Institutions on the Move – Conference lecture at Ca’ Foscari, University of Venice, Italy

The definitions what an institution vis a vis innovation would mean has significantly altered from the turn into the twenty first century where the forums in which culture is produced have expanded way out of the conventional premises of the museums. While the boom of the Art Fairs and Biennales opened up a unprecedented circulation of people, practices and ideas across the world, the self initiated, small and medium scale organisations have fuelled a new foray of artistic and curatorial innovations expanding the horizon of contemporary art to a variety of fields and imaginaries. In the Indian context for instance the turn of the century saw the establishment of Khoj – International Artist Association in 1999 and Sarai Media Lab in 2000. Engaging with the questions of urbanism, ecology and the rising of media infrastructure these instituions generated what one would call an alternative institutional platform where designers, painters, filmmakers, journalists, writers could congregate and co-produce. The merging of these various disciplines was central in the formation of a new cultural landscape in Delhi in the past few decades.

In the backdrop of this proliferation Devi Art Foundation was established with a vision to engage with some of the cutting edge artistic and curatorial practices from the south asian sub continent. The aim was fill an important vacuum noticed in the infrastructure of contemporary art in the Delhi capital region especially in the context of a paucity of museum level instituions of contemporary art. While beginning with a commitment to mount museum-scale exhibition, the foundation was also envisaged as a fluid site where themes and mediums (experimental and otherwise) will be explored without strict ideological and material limitations.

With eleven exhibitions until now, we the foundation examined and presented diverse artistic and curatorial processes from India, Bangladesh, Sri Lanka, Pakistan, Iran, among others. While some of these exhibitions emerged out of the pre-existing collection, most of them were commissioned anew, necessitating extensive research and rigorous curatorial conversations between the artists, curators and the foundation team.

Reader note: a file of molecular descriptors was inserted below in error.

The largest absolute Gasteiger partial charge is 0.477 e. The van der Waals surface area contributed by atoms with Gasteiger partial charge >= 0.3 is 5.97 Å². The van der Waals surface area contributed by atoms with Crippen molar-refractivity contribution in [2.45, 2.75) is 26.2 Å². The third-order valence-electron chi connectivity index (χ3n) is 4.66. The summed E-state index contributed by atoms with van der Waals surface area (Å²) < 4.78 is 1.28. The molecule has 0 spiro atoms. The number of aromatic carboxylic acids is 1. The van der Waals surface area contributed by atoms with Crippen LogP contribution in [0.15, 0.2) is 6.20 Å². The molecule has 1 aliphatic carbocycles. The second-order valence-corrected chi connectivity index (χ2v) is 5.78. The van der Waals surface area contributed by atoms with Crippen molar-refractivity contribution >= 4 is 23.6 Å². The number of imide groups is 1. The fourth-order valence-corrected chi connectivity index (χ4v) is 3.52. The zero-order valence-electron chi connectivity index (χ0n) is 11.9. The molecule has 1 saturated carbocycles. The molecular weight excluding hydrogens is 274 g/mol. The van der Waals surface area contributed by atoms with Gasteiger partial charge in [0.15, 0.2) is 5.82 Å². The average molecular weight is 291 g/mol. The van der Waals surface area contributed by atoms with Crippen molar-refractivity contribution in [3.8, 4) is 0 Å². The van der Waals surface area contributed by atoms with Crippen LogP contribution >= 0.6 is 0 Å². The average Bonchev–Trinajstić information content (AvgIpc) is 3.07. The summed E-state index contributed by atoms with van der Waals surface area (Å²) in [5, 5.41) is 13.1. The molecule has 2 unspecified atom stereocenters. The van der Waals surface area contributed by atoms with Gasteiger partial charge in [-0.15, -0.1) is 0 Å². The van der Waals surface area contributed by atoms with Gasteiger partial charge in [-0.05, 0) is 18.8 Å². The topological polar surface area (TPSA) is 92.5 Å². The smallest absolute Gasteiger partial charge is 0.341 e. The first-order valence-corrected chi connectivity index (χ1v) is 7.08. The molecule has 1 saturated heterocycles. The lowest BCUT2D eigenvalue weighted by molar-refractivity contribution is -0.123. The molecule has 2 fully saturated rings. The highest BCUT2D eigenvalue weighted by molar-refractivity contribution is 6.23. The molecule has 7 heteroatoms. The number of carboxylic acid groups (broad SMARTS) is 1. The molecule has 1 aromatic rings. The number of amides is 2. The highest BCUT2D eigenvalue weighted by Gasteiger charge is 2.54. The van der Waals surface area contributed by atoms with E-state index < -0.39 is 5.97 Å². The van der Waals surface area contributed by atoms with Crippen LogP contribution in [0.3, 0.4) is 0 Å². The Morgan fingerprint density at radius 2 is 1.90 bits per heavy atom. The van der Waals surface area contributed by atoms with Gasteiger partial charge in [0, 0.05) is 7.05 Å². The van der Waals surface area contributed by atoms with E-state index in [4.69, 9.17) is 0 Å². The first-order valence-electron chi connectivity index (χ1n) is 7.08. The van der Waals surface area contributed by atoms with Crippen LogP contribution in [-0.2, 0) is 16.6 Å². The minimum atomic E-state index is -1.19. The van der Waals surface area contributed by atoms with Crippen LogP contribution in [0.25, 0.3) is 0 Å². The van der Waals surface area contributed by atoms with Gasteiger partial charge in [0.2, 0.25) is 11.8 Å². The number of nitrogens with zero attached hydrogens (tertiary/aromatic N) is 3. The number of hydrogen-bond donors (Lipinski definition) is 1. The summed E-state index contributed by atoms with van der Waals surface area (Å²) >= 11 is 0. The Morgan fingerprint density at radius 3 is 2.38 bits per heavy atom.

The diversity of these exhibitions spanned a wide range starting from Still Moving Images (2008) -Video and Photographic practices from India, curated by emerging curator Deeksha Nath. Where in the World (2008- 2009) – An exhibition following a curatorial conversation involving the professors and students of the School of Arts and Aesthetics, JNU. Resemble Reassemble (2010) – An extensive selection of Contemporary Art from Pakistan, curated by artist Rashid Rana.

Parallel to its engagement with Contemporary Art from South Asia, the foundation has also aspired to create new conceptual premises for the vernacular practices of India arguing for their place in the contemporary. Works emerged out of these efforts were mounted in two large-scale exhibitions, Vernacular in the Contemporary Part 1& 2 (2010- 2011) under the research and curatorial supervision of Jack Fruit Foundation, led by art historian and critic Annapurna Garimella.

While continuously engaging with students, academics, critics, young and emerging curators, we have also worked with practicing artists and designers in curatorial roles. Elephant in the Dark (2012) – A decade of formal and conceptual practices by Iranian artists living within and outside of Iran curated by Amir Ali Ghassemi Sarai Reader 09: The Exhibition (2012- 2013) – Mobilising the idea of “art as a place”, curated by the members of Raqs Media Collective, the exhibition marked art as a site where different kinds of intensities and ideas are co- produced in a prolonged duration of time. Fracture: Indian Textiles, New Conversations (2015) is an extension of the Foundation’s interest in other contemporary practices of the country. Curated by Sanjay Garg, Rahul Jain and Mayank Mansingh Kaul, the exhibition emerged from a three-year dialogue between the curators, design practitioners, filmmakers and visual artists, culminating in a variety of approaches to the tradition of textile in India and the question of its making.